14. Quinolone Antibiotics: The Development of Moxifloxacin.
15. The Development of Bisphosphonates as Drugs.
16. Cisplatin and its Analogs for Cancer Chemotherapy.
17. The History of Drospirenone.
18. Histamine h1 Blockers: From Relative Failures to Blockbusters Within Series of Analogues.
19. Corticosteroids: From Natural Products to Useful Analogues.
PART III: TABLE OF SELECTED ANALOGUE CLASSES.
Index.

An Introduction to Medicinal Chemistry

Graham L. Patrick

Paperback, 776 Pages
4th Edition, 2009
ISBN: 978-0-19-923447-9
Oxford University Press

Description

This lively, highly illustrated text provides undergraduate and postgraduatestudents with an accessible introduction to medicinal chemistry. It covers basicprinciples and background, and then describes the general tactics and strategiesinvolved in developing an effective drug. Through the use of numerous examplesit highlights both the difficulties faced by the medicinal chemist and the greatpotential of rational drug design. The second edition has five new chapters andis updated to include recent advances in the field.

Editoral Review

soon available

Contents

GENERAL PRINCIPLES
1 Drugs and the medicinal chemist
2 The why and the wherefore
3 Protein structure
4 Drug action at enzymes
5 Drug action at receptors
6 Receptor
7 Nucleic acids
8 Drug discovery and drug development
9 Drug design - drug/target interactions
10 Pharmacokinetics
11 Quantitative structure-activity relationships (QSAR)
12 Combinatorial synthesis
13 Computers in medicinal chemistry
TOPICS
14 Antibacterial agents
15 The peripheral nervous system-cholinergics, anticholinergics, andanticholinesterases
16 The adrenergic nervous system
17 The opium analgesics
18 Cimetidine - a rational approach to drug design
Appendices
Glossary
Further reading
Index


Chirality in Drug Research


Eric Francotte, Wolfgang Lindner

Hardcover, 351 Pages
First Edition, 2006
ISBN: 3-527-31076-2
Wiley-VCH

Description

Divided into the three main sections of synthesis, analysis and drug development, this handbook covers all stages of the drug development process, including large-scale synthesis and purification of chirally pure pharmaceuticals.

The two editors from academia and a major pharmaceutical company have assembled an experienced, international team who provide first-hand practical advice and report previously unpublished data.

In the first section, the isolation of chiral drugs from natural sources, their production in enzymatic processes and the resolution of racemic mixtures in preparative chromatography are outlined in separate chapters. For the section on qualitative and quantitative analysis, enantioselective chromatographic methods are presented as well as optical methods and CE-MS, while the final section deals with the pharmacology, pharmacokinetics and metabolic aspects of chiral drugs, devoting whole chapters to stereoselective drug binding and modeling chiral drug-receptor interactions.

With its unique industry-relevant aspects, this is a must for medicinal and pharmaceutical chemists.

Editorial Review

One reason behind the trend for medications to contain an active drug in the most enantiomerically enriched form possible is the availability of better methods for enantioselective synthesis and characterization. However, a greater knowledge of the biology involved is far more significant, as exemplified in particular by the tragic thalidomide episode, and this has led to paradigm shifts both in the industry and on approval boards. The other enantiomer frequently amounts only to so much inactive dead weight, while a number of such enantiomers are responsible for side effects; only in a few cases have specific compositions of a racemate or an enantiomeric pair demonstrated a synergistic effect.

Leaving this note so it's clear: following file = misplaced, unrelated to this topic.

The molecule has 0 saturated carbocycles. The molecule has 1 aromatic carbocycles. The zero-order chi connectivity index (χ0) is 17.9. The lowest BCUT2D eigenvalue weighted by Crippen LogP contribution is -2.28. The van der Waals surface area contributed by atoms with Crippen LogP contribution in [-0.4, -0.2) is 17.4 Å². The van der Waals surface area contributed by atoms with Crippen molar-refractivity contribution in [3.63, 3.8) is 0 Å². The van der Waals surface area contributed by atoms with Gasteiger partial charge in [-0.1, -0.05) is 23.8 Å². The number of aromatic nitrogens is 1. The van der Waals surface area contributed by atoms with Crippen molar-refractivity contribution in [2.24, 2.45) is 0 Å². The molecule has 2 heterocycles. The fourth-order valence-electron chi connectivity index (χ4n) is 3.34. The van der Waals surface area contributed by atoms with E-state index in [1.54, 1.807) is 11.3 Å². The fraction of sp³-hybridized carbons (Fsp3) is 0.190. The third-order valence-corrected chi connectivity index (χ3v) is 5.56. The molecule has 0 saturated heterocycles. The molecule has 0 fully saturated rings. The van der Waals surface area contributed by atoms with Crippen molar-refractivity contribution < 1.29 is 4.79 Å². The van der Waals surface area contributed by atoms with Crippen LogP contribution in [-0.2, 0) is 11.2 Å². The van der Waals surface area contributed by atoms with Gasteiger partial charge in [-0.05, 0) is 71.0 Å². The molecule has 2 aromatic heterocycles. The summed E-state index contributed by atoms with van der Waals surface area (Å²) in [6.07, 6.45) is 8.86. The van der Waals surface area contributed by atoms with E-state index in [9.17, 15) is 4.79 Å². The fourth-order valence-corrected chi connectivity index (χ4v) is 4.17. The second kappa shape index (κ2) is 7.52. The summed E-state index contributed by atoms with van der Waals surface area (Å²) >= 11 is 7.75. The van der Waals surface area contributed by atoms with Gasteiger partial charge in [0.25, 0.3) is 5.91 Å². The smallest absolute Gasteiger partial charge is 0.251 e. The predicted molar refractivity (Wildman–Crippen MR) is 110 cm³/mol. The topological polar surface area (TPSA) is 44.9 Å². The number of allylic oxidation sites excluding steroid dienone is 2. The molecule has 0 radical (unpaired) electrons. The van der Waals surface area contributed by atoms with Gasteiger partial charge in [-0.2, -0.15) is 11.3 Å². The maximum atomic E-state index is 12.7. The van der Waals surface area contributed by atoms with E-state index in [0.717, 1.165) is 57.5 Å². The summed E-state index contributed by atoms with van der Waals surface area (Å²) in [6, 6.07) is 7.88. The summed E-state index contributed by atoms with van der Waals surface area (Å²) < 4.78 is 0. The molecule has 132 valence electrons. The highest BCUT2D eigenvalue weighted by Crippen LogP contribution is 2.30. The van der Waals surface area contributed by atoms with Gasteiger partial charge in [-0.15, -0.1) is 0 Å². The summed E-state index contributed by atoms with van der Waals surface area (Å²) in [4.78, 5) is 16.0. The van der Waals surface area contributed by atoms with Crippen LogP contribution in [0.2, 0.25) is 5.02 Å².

During the actual development process, the question invariably arises of which step and which method to choose for introducing enrichment. Thus racemates are produced by parallel synthesis for drug candidates - it makes sense to resolve the racemate for the initial animal studies, whereas an optimized, enantioselective synthesis is employed in the course of production. These steps go hand in hand, so that the initial experiences in optimization (method development for analysis, and for synthesis and purification) are transferred directly into the next stage of development.

The book “Chirality in Drug Research” explains in detail why enantiomers should be considered as completely different drugs as a matter of principle, and provides a good and easily understood survey of the most important methods used in industry for the manufacture and analysis of drugs. It is indeed difficult for a single book to cover all of the different stages of development, all the way from the milligram-scale up to tonnes, but the present work appears to have succeeded in this regard. This monograph is ideal in that it provides an overview of the methods and technologies currently in use, and refers the reader to cited literature for more in-depth study where necessary. It can facilitate collaborations between the individual work groups involved in development, since all of the important principles and options are introduced. This work’s interdisciplinary character is also a boon for advanced students, making it an interesting read for those who wish to gain a greater familiarity with this area. “Chirality in Drug Research” provides its readers with a comprehensive overview of the field, and offers a simultaneous, integrated exposure to the important methods for both synthesis and analysis.

Contents

1 Chiral Drugs from a Historical Point of View (Joseph Gal).
2 Stereoselective Synthesis of Drugs – An Industrial Perspective (Hans-Jürgen Federsel).
3 Aspects of Chirality in Natural Products Drug Discovery (Philipp Krastel, Frank Petersen, Silvio Roggo, Esther Schmitt, and Ansgar Schuffenhauer).